Several studies show that diabetic patients are not well aware of the foot problems and do not take adequate care of their feet. A 2020 study — ‘Diabetic Foot Self-Care Practices Among Adult Diabetic Patients: A Descriptive Cross-Sectional Study’ by Namo Hirpha, Ramanjireddy Tatiparthi and Temesgen Mulugeta, and published in the journal Diabetes, Metabolic Syndrome and Obesity: Targets and Therapy – found that patients were not adequately self-inspecting and washing their feet, drying their feet after wash and moisturising the dry skin. They also walked barefoot, in sandals or slippers, and in shoes without socks.

Therefore, clinicians should counsel every diabetic patient about the importance of foot self-inspection and foot hygiene.

Dr Ashok Damir, medical director, Diabetes, Foot & Wound Care Centre, New Delhi, says foot problems are not uncommon in diabetics. He says 15 to 25 per cent diabetics develop foot ulcers once in their lifetime and since they lose sensation in the feet, they don’t realise that they have developed blisters or calluses.

“People are less aware of the importance of foot care,” he says. “In India especially, many walk barefoot in the house or religious places and get infected. The dust leads to infections, which further leads to gangrene and, ultimately, amputations. People with diabetes are prone to develop infections faster than non-diabetics due to poor immunity.”

The risk of amputation, where a part of the body is removed so that the infection does not spread, is the most serious problem in diabetic foot problems. “It can spread from one toe to another, to feet, leg and then up to the thigh before spreading through body and leading to death,” says Dr Damir.

Older people with diabetes for over a decade are more prone to developing foot problems. “Diabetes reduces the life expectancy of a person by 10 years on an average,” he says. 

Diabetic feet symptoms

There are different signs and symptoms for foot problems if you are diabetic. Dr Ashok and Dr Ramesh list the following signs that a diabetic should look out for and visit the doctor immediately in case they develop any symptoms.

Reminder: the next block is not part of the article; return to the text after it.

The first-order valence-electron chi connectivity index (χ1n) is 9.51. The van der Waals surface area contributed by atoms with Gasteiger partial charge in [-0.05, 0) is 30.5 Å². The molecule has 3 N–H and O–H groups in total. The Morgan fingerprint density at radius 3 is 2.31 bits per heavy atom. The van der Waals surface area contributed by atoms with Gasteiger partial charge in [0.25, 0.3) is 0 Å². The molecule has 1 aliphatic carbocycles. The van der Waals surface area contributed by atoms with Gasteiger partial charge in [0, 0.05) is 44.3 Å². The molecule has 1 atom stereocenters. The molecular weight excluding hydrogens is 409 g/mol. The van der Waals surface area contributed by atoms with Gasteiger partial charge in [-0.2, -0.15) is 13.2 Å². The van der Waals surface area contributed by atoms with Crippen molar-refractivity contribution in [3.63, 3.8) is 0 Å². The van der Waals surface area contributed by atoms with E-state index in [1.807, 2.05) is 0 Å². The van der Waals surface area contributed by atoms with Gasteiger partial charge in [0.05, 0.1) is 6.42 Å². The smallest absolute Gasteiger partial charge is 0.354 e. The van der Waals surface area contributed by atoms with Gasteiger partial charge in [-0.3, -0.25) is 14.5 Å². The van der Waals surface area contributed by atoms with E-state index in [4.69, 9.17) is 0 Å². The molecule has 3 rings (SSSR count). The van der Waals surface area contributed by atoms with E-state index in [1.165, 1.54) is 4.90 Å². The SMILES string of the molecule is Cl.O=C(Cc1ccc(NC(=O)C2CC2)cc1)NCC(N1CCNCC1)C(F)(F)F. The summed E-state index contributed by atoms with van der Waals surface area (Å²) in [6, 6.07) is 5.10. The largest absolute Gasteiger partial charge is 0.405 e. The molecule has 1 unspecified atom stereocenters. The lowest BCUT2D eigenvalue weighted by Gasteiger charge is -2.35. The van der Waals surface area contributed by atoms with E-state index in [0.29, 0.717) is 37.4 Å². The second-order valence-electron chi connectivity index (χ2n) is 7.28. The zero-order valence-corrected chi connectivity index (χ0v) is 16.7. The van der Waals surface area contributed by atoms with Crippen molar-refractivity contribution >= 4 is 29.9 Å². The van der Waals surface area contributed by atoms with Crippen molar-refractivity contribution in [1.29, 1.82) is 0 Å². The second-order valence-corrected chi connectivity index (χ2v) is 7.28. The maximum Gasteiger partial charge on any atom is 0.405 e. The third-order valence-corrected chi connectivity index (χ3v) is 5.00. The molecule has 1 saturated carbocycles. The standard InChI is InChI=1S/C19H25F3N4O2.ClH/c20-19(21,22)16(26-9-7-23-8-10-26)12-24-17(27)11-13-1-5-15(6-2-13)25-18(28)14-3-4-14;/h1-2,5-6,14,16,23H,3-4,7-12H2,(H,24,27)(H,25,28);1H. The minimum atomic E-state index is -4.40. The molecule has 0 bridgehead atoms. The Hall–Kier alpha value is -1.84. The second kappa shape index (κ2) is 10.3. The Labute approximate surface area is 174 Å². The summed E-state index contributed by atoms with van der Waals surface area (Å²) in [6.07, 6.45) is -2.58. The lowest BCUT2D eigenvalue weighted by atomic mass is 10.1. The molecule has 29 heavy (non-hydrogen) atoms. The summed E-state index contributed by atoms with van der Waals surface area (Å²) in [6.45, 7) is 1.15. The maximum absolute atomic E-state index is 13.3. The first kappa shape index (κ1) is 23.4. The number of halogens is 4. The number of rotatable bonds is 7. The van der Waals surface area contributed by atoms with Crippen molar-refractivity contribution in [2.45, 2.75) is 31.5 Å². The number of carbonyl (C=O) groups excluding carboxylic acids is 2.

• Pain
  • Tingling sensation
  • Numbness
  • Cramps
  • Deformed nails or nail infections
  • Fungal infections in between toes
  • High blood sugar
  • Poor wound healing 

Precautions against diabetic foot ulcers

Dr Ashok says around 85 per cent of foot ulcers lead to severe infection, gangrene and then ultimately amputations, which can be prevented. “If one takes care of their feet, contacts doctors on time and follow their instructions, they can probably avoid amputations,” he says.

He lists a few precautionary measures to ensure proper foot care:

  • Check for sensation on the feet every fortnight. Keep your eyes closed and ask someone to use cotton to touch your feet
  • Keep blood sugar levels, blood pressure and cholesterol under check
  • Regular check-ups with the healthcare provider
  • Include feet examination during routine check-ups 

Diabetic foot care at home

Dr Ashok gives a few tips that diabetics can follow to prevent foot problems:

  • Wash the feet regularly and thoroughly
  • Dry your feet well, particularly in between the toes since dampness can cause fungal infections
  • Apply powder on feet
  • Use moisturiser as your feet tends to get dry, but never apply it between the toes as moisture can cause infections
  • Wear socks even with chappals since infections can be caused by dust
  • Avoid tight socks and shoes
  • Wear shoes (since they cover the front side of the feet and heels) rather than chappals or sandals
  • It is better to purchase shoes in the evenings as the feet might be swollen in the evenings
  • Avoid open sandals